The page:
By Sharon Pfeiffer; ©1996 DDAI; First published in The Dyslexic Reader
Preparing a child for first grade involves much more than just pencil and paper. There are many things you can do with your child every day that are not only fun, but will help make the transition to school easy.
Before learning to read, every child should be read to. This shows how interesting books can be, and provides the best incentive to learn. I suggest that you choose a good quality book with attractive illustrations. The children's librarian at your local library will have plenty of suggestions, in addition to those listed here.
Sitting with your child, you have an opportunity to model how a book is held and how the pages are turned. To show how books are composed, read each page _ the title page and part of the copyright page with the year the book was made. Also read the dedication page.
Before reading a page with a picture, show it to the child and ask questions like, "What do you see in this picture?" "What do you think the story is about?" Don't belabor talking about the pictures, but understand that they are an essential part of the reading process because they show what the words mean. The pictures are there to give the young reader clues to the story and vocabulary words used.
At the end of the story, ask some detailed questions based on the classic newspaper reporter's formula for writing a story: Who? What? When? Where? Why? and How? Some examples: "What color was the girl's dress?" "Where did the boy and girl go?" Also ask open-ended questions such as, "Why do you think the boy and girl wanted to go to the farm?"
This is wonderful opportunity to help advance your child's oral skills, which are developed before reading skills. Encourage your child to use complete sentences. Be patient so the child has plenty of time to formulate ideas. Be prepared to read and reread the stories. Most children love to hear them over and over again. If they start filling in the words as you go, congratulations. You're helping them develop memory skills without effort.
I like Mother Goose rhymes for three reasons: First, they pass on the tradition of our culture. Secondly, they allow the child to hear the rhythm of our language. Thirdly, Mother Goose rhymes are highly adaptive to dramatization. Try reading the rhyme while the child acts it out.
We can encourage a child's auditory skills by teaching the child some traditional songs such as You Are My Sunshine, Skip To My Lou, She'll Be Coming Round The Mountain and I've Been Working On the Railroad. Like Mother Goose rhymes, these old songs are fun, and pass on our tradition and our culture. Teaching them will help your child feel part of the group later on at school. Children are always excited at school when they hear songs and stories that they learned at home.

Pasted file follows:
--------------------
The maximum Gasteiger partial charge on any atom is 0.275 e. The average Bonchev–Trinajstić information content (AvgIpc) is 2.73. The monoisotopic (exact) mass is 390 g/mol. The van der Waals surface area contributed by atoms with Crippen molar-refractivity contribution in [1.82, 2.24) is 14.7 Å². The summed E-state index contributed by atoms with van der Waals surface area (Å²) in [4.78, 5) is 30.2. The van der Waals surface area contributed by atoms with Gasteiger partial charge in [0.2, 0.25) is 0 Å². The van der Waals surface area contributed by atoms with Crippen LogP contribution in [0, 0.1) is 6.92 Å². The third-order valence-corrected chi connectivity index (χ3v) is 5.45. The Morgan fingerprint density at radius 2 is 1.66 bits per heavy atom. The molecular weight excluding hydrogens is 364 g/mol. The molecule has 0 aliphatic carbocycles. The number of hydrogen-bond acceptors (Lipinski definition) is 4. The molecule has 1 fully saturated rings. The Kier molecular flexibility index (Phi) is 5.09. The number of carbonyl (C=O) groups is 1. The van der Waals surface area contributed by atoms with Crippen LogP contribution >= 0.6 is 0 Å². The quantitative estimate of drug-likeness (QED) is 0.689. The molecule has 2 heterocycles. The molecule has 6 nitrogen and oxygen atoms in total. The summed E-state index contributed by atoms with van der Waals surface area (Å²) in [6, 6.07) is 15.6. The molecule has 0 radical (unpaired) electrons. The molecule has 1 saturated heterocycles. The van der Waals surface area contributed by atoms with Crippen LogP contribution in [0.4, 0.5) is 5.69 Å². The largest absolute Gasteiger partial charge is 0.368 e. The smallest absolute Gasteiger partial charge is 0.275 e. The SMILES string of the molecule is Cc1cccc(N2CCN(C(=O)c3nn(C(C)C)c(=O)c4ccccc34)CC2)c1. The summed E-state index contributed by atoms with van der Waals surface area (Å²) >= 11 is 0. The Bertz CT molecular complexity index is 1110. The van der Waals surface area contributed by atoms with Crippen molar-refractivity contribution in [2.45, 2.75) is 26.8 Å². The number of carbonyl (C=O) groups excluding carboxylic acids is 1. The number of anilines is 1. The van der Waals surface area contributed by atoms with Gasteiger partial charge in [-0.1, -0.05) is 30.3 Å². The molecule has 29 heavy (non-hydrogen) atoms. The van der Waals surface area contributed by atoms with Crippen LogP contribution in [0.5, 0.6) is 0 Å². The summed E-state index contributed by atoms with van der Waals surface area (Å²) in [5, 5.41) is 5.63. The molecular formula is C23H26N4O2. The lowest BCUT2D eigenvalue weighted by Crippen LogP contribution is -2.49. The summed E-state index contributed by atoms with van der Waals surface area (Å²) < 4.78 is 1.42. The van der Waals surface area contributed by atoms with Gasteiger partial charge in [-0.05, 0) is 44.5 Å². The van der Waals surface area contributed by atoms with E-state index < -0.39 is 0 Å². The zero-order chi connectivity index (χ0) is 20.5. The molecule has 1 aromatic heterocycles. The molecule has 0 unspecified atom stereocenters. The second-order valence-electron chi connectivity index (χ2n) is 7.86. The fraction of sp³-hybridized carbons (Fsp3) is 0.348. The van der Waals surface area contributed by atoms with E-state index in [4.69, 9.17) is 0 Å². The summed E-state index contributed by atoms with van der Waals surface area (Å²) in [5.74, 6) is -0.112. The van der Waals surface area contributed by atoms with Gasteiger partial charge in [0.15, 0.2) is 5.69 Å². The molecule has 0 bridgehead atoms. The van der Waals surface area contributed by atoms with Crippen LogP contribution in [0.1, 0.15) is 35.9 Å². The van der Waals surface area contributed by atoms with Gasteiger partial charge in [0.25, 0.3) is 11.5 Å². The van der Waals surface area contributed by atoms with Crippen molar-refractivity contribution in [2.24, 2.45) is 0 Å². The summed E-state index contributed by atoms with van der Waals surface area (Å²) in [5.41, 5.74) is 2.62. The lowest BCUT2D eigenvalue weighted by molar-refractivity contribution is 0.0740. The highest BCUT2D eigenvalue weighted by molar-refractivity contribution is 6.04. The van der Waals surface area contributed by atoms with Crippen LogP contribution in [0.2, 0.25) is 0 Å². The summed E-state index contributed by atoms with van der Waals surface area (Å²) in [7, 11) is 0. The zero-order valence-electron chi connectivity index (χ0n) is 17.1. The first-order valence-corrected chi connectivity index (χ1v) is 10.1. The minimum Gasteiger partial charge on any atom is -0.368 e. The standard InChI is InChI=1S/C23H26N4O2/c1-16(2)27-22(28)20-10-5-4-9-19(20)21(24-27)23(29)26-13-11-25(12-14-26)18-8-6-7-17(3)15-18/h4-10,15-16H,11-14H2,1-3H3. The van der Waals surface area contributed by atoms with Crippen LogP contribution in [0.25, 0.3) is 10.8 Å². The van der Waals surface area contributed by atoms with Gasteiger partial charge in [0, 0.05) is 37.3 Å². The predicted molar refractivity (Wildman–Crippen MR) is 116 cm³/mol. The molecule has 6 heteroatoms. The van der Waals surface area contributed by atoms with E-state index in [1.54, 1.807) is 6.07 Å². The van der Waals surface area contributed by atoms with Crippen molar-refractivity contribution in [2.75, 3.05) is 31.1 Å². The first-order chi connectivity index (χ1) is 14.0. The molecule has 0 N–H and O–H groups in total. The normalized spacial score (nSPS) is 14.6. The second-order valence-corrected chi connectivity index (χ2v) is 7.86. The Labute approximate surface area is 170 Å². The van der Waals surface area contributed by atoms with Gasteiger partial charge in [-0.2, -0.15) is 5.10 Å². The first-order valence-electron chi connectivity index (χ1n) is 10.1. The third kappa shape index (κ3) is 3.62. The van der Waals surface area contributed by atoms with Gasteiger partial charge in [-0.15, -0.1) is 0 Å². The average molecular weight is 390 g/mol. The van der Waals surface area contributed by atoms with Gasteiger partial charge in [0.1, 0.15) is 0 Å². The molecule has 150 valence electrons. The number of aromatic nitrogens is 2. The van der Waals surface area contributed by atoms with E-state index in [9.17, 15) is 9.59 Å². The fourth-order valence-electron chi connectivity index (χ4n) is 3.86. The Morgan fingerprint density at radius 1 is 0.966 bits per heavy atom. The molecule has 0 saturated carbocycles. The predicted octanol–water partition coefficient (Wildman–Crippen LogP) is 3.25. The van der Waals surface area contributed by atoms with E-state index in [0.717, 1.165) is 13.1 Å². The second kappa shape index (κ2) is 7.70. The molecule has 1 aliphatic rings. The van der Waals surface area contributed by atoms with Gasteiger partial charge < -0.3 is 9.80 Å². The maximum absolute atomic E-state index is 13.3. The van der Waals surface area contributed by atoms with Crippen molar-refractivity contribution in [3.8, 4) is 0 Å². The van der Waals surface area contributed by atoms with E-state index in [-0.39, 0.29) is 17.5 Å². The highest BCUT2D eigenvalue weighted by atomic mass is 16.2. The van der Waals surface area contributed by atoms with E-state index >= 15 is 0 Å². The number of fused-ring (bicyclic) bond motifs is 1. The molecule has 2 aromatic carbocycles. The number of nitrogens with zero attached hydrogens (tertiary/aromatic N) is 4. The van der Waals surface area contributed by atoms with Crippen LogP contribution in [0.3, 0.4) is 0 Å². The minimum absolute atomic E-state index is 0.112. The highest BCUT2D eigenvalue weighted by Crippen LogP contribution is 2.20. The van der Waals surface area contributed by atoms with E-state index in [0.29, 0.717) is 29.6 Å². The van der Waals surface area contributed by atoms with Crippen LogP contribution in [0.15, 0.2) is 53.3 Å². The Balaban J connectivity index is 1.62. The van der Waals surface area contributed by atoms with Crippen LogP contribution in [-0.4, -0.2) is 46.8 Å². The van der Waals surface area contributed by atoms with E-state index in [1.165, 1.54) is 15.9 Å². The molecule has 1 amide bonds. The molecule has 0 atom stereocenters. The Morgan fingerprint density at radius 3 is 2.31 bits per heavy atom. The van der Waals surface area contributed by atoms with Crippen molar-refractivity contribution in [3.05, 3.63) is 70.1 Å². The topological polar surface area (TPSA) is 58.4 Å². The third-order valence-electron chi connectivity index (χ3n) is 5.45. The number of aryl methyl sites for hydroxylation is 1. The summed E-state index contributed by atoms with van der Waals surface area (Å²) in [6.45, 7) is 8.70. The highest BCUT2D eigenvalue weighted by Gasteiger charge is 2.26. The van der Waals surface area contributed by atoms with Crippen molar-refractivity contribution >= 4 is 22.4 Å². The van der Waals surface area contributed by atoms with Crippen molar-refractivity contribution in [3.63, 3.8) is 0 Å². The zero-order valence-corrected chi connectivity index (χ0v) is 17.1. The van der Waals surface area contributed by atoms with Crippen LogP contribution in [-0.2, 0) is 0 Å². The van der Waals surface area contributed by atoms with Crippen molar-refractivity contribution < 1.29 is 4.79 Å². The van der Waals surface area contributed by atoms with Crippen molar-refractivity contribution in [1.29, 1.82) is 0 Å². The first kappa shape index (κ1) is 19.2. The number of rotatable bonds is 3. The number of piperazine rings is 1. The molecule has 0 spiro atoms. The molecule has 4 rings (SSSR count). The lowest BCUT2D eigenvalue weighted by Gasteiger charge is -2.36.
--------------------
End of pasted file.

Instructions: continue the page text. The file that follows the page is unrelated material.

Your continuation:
Another helpful activity is letter recognition. Choose a letter, place a printed example where the child can see it, and have the child model it in clay. Help your child roll a rope and shape it into the letter. Do this with both upper and lower case letters, and ask the child, "What's different?" Talk about the name of the letter. Next find examples of the letter in magazines, newspapers or junk mail. Have your child circle the letter or cut it out. The cut out letters can be pasted onto a chart or in a scrap book.
Another helpful activity is rolling clay into ropes, then making the numerals, 0-9. Be sure the child has a model from which to copy. Make groups of clay balls to represent each number. If the child is ready to count, you could have them count forward as well as backward. While looking at the clay numerals you can also ask such questions as, "What number comes between 3 and 5?" Or point to a numeral at random and ask the child to name it.
Learning spatial terms can be very helpful for a young child. Use play to teach these. terms. Place a small box and a small object on a table. Ask the child to place the object on top of the box. Next, ask the child to give you a sentence telling where the object is placed, i.e. "The _____ is on top of the box". Do the same with other words such as under, in, above, below, behind, front, over, around, out, beside, etc.
Children are natural collectors. Using this interest can help them learn early math skills. Collections can include rocks, leaves, pits from fruit, screws or just about anything. These collections allow the child a chance to look for patterns as they sort and group their "finds" into different categories. Children can even help around the house if they do these activities with silverware, money or canned food. As you shop for groceries, point out how foods are grouped in the market and see if they can arrange them in a similar fashion at home.Cite as: